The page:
Hearing Loss in Dogs Linked to Dementia


A new study from North Carolina State University explores the link between hearing loss and dementia in geriatric dogs. The work could help treat aging dogs and understand the relationship between sensory loss and cognitive function in dogs.

“In humans, we know that age-related hearing loss affects one-third of people over 65,” says Natasha Olby, Dr. Cady M. Guessing and stay m. Davidson, Distinguished Chair in Gerontology at North Carolina State. University and corresponding author of the study.

“We also know that the rate of cognitive decline is about 30-40% faster in people with age-related hearing loss and that hearing loss contributes more to dementia risk than other factors such as high blood pressure or obesity. But we do not understand if the same is true for dogs.

In the study, Olby and his colleagues evaluated 39 senior or geriatric dogs. Hearing and cognitive tests were performed on each dog, and their owners were asked to complete two commonly used questionnaires – one focusing on cognitive abilities and the other on quality of life. Cognitive tests, questionnaire scores and age were compared between the listening groups.

The “average” dog can hear tones at 50 decibels (dB) without difficulty. Among the study team, 19 dogs could hear at 50 dB, 12 at 70 dB and eight at 90 dB (roughly equivalent to the noise emitted by jet planes taking off). The average age of the dogs in each group was 12, 13 and 14 years, respectively.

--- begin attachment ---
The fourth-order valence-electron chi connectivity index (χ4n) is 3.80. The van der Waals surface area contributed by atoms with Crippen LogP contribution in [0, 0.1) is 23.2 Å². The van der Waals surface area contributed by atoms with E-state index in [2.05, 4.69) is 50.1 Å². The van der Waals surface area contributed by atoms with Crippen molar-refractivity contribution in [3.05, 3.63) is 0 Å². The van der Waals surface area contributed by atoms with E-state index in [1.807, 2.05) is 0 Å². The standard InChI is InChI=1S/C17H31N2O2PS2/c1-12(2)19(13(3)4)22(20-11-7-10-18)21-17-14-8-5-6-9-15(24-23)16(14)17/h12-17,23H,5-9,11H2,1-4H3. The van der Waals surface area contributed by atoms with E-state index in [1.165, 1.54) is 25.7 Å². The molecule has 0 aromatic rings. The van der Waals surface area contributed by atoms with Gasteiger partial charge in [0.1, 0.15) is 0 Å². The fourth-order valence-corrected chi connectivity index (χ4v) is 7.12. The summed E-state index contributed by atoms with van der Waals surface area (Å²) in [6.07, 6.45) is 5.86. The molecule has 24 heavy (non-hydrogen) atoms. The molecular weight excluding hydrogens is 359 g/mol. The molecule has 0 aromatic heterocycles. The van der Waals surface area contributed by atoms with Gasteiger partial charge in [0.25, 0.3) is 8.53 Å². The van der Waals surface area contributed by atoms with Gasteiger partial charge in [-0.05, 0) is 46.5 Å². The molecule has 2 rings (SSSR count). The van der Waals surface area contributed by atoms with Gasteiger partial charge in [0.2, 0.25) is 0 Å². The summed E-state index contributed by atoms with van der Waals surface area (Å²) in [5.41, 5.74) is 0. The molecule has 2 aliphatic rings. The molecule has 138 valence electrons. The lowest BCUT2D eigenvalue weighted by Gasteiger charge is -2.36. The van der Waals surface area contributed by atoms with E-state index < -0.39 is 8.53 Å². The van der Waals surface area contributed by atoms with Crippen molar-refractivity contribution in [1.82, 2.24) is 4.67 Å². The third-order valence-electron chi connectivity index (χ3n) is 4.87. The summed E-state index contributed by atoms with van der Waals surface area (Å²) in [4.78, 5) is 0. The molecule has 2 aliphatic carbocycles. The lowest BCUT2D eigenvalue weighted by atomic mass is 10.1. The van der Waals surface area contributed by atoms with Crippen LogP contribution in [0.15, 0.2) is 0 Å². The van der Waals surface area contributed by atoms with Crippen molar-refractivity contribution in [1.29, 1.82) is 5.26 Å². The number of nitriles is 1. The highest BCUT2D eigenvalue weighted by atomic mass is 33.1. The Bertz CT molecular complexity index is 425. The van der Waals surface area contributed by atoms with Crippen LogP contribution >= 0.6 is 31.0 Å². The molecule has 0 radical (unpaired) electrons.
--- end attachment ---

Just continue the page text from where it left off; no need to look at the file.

When the researchers compared the hearing scores with responses to the owners’ quality of life questionnaire, they found that scores related to vitality and companionship decreased significantly.

Similarly, cognitive questionnaire scores classified all eight dogs in the 90 dB group as abnormal, compared to nine of 12 in the 70 dB group and eight of 19 in the 50 dB group. The cognitive test results were similar: as hearing decreased, the dog’s ability to perform tasks also decreased.

“Hearing loss is one of the strongest predictors of dementia in people,” says Olby. “Hearing loss in the elderly also contributes to this, as sensory decline contributes to decreased motor skills. Thus, the relationship between physical and neurological decline is clear to humans.

“This study indicates that the same connection is at work in aging dogs. But since we can potentially treat hearing loss in dogs, we may be able to reduce some of these other problems. By measuring neurological and physiological changes in older dogs, we are not only improving our ability to identify and treat these problems in our pets, we are also a model for improving our understanding of similar problems in humans. do too.

appears in the study Journal of Veterinary Internal MedicineMargaret Gruen, assistant professor of behavioral medicine at NC State, is co-lead author of the book.

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material provided by North Carolina State UniversityOriginal written by Tracy Peake. Note: Content may be edited for style and length.


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